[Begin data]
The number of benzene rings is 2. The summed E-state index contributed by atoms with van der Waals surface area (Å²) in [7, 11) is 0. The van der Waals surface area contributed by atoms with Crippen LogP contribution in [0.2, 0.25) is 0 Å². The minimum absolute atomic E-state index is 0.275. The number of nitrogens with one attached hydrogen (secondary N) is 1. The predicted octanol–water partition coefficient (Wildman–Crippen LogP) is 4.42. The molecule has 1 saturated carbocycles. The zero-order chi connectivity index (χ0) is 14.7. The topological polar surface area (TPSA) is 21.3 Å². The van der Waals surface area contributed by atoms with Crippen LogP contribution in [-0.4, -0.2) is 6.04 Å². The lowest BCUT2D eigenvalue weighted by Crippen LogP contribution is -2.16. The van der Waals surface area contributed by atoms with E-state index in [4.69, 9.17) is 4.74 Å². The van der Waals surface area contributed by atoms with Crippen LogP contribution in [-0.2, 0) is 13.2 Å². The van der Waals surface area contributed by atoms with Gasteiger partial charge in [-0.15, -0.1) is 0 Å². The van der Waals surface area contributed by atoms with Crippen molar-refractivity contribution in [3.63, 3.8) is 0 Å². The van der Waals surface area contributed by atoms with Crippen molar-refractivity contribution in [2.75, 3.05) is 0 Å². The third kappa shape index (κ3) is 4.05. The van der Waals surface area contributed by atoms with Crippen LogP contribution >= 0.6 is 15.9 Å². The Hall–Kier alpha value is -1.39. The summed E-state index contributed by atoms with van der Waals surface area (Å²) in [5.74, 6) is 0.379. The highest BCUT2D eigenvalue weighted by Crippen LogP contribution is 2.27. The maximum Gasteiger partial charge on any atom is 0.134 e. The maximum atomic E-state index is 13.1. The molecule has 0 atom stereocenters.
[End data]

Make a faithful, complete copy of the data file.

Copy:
The number of benzene rings is 2. The summed E-state index contributed by atoms with van der Waals surface area (Å²) in [7, 11) is 0. The van der Waals surface area contributed by atoms with Crippen LogP contribution in [0.2, 0.25) is 0 Å². The minimum absolute atomic E-state index is 0.275. The number of nitrogens with one attached hydrogen (secondary N) is 1. The predicted octanol–water partition coefficient (Wildman–Crippen LogP) is 4.42. The molecule has 1 saturated carbocycles. The zero-order chi connectivity index (χ0) is 14.7. The topological polar surface area (TPSA) is 21.3 Å². The van der Waals surface area contributed by atoms with Crippen LogP contribution in [-0.4, -0.2) is 6.04 Å². The lowest BCUT2D eigenvalue weighted by Crippen LogP contribution is -2.16. The van der Waals surface area contributed by atoms with E-state index in [4.69, 9.17) is 4.74 Å². The van der Waals surface area contributed by atoms with Crippen LogP contribution in [-0.2, 0) is 13.2 Å². The van der Waals surface area contributed by atoms with Gasteiger partial charge in [-0.15, -0.1) is 0 Å². The van der Waals surface area contributed by atoms with Crippen molar-refractivity contribution in [3.63, 3.8) is 0 Å². The van der Waals surface area contributed by atoms with Crippen molar-refractivity contribution in [2.75, 3.05) is 0 Å². The third kappa shape index (κ3) is 4.05. The van der Waals surface area contributed by atoms with Crippen LogP contribution >= 0.6 is 15.9 Å². The Hall–Kier alpha value is -1.39. The summed E-state index contributed by atoms with van der Waals surface area (Å²) in [5.74, 6) is 0.379. The highest BCUT2D eigenvalue weighted by Crippen LogP contribution is 2.27. The maximum Gasteiger partial charge on any atom is 0.134 e. The maximum atomic E-state index is 13.1. The molecule has 0 atom stereocenters.